Boston: Prentiss & Deland, 1863. 22pp, stitched in original printed wrappers. Light vertical fold, else Fine.
The first Report on the remarkable work of this organization, describing educational efforts with freedmen in Port Royal, South Carolina, one of the coastal areas liberated by the North in late 1861. "Left behind by their owners were some ten thousand contrabands who soon became part of an abolitionist experiment in freedmen's education and cotton planting with free labor...Abolitionists organized freedmen's aid societies which sent teachers and labor superintendents to these islands..." [McPherson. Battle Cry of Freedom 371, 498].
This document includes the Constitution of the Commission, its officers [several of whom were women], and a description of its activities. The teachers taught "about three thousand children." "Several plantations, amounting in all to about two thousand acres, were purchased by the freedmen themselves, at the Government sale for taxes...and these freeholds are being cultivated this season, in corn and cotton, by these men who, less than two years since were slaves without hope of deliverance..."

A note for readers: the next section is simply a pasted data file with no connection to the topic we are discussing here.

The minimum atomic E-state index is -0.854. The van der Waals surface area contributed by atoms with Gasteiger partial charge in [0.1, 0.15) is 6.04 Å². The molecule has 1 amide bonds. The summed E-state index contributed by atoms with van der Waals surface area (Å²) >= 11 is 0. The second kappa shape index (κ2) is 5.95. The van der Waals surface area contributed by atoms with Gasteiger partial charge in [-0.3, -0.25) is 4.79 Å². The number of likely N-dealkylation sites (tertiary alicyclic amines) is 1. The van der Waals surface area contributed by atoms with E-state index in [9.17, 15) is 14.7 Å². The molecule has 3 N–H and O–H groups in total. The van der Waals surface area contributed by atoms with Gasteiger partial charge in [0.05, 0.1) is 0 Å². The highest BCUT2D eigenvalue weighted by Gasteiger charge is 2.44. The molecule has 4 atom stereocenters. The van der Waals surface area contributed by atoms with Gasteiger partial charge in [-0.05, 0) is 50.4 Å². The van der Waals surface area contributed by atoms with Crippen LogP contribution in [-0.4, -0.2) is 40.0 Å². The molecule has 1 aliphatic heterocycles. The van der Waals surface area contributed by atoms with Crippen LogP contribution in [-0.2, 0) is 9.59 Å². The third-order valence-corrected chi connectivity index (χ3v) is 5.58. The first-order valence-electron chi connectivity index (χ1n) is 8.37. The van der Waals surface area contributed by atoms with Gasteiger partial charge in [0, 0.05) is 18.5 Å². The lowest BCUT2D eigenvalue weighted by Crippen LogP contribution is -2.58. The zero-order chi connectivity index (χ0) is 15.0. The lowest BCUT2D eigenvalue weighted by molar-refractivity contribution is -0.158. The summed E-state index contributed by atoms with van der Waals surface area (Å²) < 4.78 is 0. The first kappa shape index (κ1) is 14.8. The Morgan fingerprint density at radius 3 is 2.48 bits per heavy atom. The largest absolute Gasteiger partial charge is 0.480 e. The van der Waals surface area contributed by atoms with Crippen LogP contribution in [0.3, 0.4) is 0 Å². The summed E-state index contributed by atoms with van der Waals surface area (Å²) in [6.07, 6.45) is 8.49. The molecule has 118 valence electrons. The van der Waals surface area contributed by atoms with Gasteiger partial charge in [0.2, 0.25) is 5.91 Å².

Sabin 25739. LCP 7050. Not in Work or Blockson. Item #34444